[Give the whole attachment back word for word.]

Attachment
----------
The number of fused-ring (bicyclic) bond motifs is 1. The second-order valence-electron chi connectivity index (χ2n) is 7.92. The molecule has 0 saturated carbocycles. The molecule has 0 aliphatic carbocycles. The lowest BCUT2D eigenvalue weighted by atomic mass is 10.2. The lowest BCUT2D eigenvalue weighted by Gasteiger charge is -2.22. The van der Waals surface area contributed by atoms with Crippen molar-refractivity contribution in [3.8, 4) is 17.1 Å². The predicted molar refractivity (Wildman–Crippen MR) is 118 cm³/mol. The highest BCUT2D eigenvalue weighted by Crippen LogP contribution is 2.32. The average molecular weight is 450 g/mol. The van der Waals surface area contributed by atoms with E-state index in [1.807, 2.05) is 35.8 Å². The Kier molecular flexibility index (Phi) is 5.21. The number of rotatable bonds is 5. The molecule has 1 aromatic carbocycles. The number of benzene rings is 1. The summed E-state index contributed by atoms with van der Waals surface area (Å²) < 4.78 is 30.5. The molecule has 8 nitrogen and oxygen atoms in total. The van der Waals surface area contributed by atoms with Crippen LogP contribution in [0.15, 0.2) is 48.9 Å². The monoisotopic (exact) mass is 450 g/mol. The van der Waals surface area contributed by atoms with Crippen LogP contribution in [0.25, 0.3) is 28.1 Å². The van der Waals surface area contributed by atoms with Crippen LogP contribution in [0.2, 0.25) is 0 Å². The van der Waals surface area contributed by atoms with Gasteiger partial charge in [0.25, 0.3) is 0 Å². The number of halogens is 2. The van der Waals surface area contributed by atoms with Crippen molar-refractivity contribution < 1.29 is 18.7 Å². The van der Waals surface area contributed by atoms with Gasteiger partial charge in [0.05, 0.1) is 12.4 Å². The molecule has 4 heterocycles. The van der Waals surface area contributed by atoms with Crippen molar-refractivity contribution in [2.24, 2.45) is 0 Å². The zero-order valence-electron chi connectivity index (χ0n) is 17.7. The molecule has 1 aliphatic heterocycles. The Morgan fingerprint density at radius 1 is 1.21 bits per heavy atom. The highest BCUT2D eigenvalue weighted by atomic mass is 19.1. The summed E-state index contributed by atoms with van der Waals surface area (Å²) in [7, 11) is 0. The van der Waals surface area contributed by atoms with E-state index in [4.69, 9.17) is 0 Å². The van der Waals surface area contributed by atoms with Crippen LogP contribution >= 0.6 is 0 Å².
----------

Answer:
The number of fused-ring (bicyclic) bond motifs is 1. The second-order valence-electron chi connectivity index (χ2n) is 7.92. The molecule has 0 saturated carbocycles. The molecule has 0 aliphatic carbocycles. The lowest BCUT2D eigenvalue weighted by atomic mass is 10.2. The lowest BCUT2D eigenvalue weighted by Gasteiger charge is -2.22. The van der Waals surface area contributed by atoms with Crippen molar-refractivity contribution in [3.8, 4) is 17.1 Å². The predicted molar refractivity (Wildman–Crippen MR) is 118 cm³/mol. The highest BCUT2D eigenvalue weighted by Crippen LogP contribution is 2.32. The average molecular weight is 450 g/mol. The van der Waals surface area contributed by atoms with E-state index in [1.807, 2.05) is 35.8 Å². The Kier molecular flexibility index (Phi) is 5.21. The number of rotatable bonds is 5. The molecule has 1 aromatic carbocycles. The number of benzene rings is 1. The summed E-state index contributed by atoms with van der Waals surface area (Å²) < 4.78 is 30.5. The molecule has 8 nitrogen and oxygen atoms in total. The van der Waals surface area contributed by atoms with Crippen LogP contribution in [0.15, 0.2) is 48.9 Å². The monoisotopic (exact) mass is 450 g/mol. The van der Waals surface area contributed by atoms with Crippen LogP contribution in [0.25, 0.3) is 28.1 Å². The van der Waals surface area contributed by atoms with Crippen LogP contribution in [0.2, 0.25) is 0 Å². The van der Waals surface area contributed by atoms with Gasteiger partial charge in [0.25, 0.3) is 0 Å². The number of halogens is 2. The van der Waals surface area contributed by atoms with Crippen molar-refractivity contribution < 1.29 is 18.7 Å². The van der Waals surface area contributed by atoms with Gasteiger partial charge in [0.05, 0.1) is 12.4 Å². The molecule has 4 heterocycles. The van der Waals surface area contributed by atoms with Crippen molar-refractivity contribution in [2.24, 2.45) is 0 Å². The zero-order valence-electron chi connectivity index (χ0n) is 17.7. The molecule has 1 aliphatic heterocycles. The Morgan fingerprint density at radius 1 is 1.21 bits per heavy atom. The highest BCUT2D eigenvalue weighted by atomic mass is 19.1. The summed E-state index contributed by atoms with van der Waals surface area (Å²) in [7, 11) is 0. The van der Waals surface area contributed by atoms with E-state index in [4.69, 9.17) is 0 Å². The van der Waals surface area contributed by atoms with Crippen LogP contribution >= 0.6 is 0 Å².